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Brighton selectmen accept gift of Island Pond Building


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#1 Bigfoot

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Posted 12 November 2011 - 07:58 AM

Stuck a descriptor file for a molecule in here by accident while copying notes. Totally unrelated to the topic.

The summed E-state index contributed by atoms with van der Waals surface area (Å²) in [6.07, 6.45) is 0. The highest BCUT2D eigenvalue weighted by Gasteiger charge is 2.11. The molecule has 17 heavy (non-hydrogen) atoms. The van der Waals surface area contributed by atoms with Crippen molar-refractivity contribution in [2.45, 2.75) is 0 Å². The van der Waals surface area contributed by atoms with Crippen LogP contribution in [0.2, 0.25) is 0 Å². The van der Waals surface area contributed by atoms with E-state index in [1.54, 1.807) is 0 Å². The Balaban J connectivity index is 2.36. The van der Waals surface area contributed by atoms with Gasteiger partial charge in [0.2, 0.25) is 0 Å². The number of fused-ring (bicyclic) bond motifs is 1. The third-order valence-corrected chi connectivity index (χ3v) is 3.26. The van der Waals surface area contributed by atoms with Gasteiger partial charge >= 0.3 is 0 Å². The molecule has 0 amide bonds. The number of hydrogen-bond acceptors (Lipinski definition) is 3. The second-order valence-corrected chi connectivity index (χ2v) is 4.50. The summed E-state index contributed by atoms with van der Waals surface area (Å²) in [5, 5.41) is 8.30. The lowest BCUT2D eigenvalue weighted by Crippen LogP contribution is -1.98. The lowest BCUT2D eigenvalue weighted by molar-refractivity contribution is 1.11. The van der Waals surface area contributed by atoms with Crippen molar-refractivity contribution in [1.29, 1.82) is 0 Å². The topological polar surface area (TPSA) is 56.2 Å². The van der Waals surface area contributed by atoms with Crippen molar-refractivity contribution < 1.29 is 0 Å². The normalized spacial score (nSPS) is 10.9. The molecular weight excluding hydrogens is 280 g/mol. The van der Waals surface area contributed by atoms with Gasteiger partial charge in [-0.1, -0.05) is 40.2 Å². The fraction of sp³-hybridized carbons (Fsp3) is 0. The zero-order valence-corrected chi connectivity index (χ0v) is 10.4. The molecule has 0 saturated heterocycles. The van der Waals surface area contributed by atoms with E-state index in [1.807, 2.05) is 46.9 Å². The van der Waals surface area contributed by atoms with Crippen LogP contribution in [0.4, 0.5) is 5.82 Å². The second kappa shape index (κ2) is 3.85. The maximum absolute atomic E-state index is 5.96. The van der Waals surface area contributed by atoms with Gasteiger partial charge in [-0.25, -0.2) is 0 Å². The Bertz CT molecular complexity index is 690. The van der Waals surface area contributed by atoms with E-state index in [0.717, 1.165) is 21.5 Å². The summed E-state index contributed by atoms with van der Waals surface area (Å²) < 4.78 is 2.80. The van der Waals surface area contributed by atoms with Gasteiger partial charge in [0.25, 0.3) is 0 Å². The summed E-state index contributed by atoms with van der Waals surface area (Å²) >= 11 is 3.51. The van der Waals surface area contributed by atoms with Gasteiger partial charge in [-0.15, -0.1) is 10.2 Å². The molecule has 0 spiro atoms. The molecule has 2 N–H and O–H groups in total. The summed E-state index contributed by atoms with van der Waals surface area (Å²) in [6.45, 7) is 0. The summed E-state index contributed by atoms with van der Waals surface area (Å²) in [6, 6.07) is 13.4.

ISLAND POND — Pending a few slight changes to a purchase and sale agreement, the Brighton Selectmen accepted the gift of the former Island Pond Woodworkers building on Meadow Street on Tuesday night. The 15,000 square foot facility has been offered free of charge to the town by its owner, Robert E. Miller of REM Development Company in Williston. The most immediate effect would be a loss of roughly $10,000 in local and education tax dollars, Brighton administrative assistant Joel Cope said. That amounts to roughly one cent on the tax rate, he added. While the acquisition itself seemed relatively simple, real estate law aside, the bigger question remains what will become of the property. Mr. Cope said that there has been an inquiry from a buyer interested in purchasing the facility from the town. “I guess it begs the question, what are we going to do with it when we have it?” Mr. Cope said. Chairman of the Selectmen Melinda Gervais was not so certain that the town should simply view the property as a means to generate one-time income for the town. She proposed that the taxpayers of the town should be polled to see what vision they have for the nearly two-acre property. “There has been a rumor going around that the town is going to make a mini-IROC,” Ms. Gervais said, referring to the Indoor Recreation of Orleans County facility in Derby. “The town will not take on the role of running a mini-IROC.” While the selectmen did not rule out converting the space into a recreation facility, such a decision was something that warranted further study, Ms. Gervais said. “Ultimately if that’s what the people want and that’s what they want to spend their tax money on, that’s something we could consider,” she said. The town has its hands full maintaining its current facilities, so the option of taking on a recreation facility would be daunting, Mr. Cope said. As is, the town will need to find a way to allocate time among town employees to take over maintenance of the facility. Estimates from REM Development estimated annual maintenance costs at $5,200. “I’m sure a lot of that is just the time to have someone do what needs doing,” he said. The exact format for seeking public input was not finalized on Tuesday night. While Ms. Gervais advocated for open public comment, Mr. Cope added a cautionary note. “Brainstorming is great but you need some parameters for the discussion,” he said. “If people see that this option costs this much and that option that much, they have a better understanding of what it is they really want.” On Tuesday night the selectmen also decided to tackle a thorny issue that erupted last winter — snow removal in the downtown core. Specifically, the selectmen opted to formalize snow removal between the town and the predominantly business occupied downtown area around Cross Street. “The town doesn’t come and take away the snow from my yard,” Selectman Gerry Goupee said. “I don’t think we should take it away from the businesses downtown either. It isn’t fair to all the other taxpayers.” Mr. Cope was instructed to send letters to the downtown businesses as well as several snow removal contractors known to operate in town. The letters specify that businesses are prohibited from either pushing snow into the streets or moving snow into the lakeside park. Selectman Jim Webb expressed concern about the policy. He was concerned that while the policy addressed private landowners pushing snow into the road, it did not address town plows pushing snow back onto their properties. “The snow that goes onto the businesses comes from the road,” Mr. Webb said. “We’re not talking about the berm,” Mr. Goupee said. “We take care of the berm that we put up. He does it until every last snowflake is gone.” Where to store a winter’s worth of snow is an ongoing problem, the selectmen agreed. Though the town has acquired a special snow bucket to help move snow, the number of options of where to put it remains limited. Ms. Gervais proposed that the selectmen take a walk to examine possible locations. “I don’t know that we would be able to find any space,” she said. “It might be a case that the businesses will have to try and make better use of the space they have or pay someone to haul it away.” In other business the selectmen agreed to post notices seeking the services of a part-time recycling center attendant. The attendant would work ten hours per week on Mondays and Saturdays.
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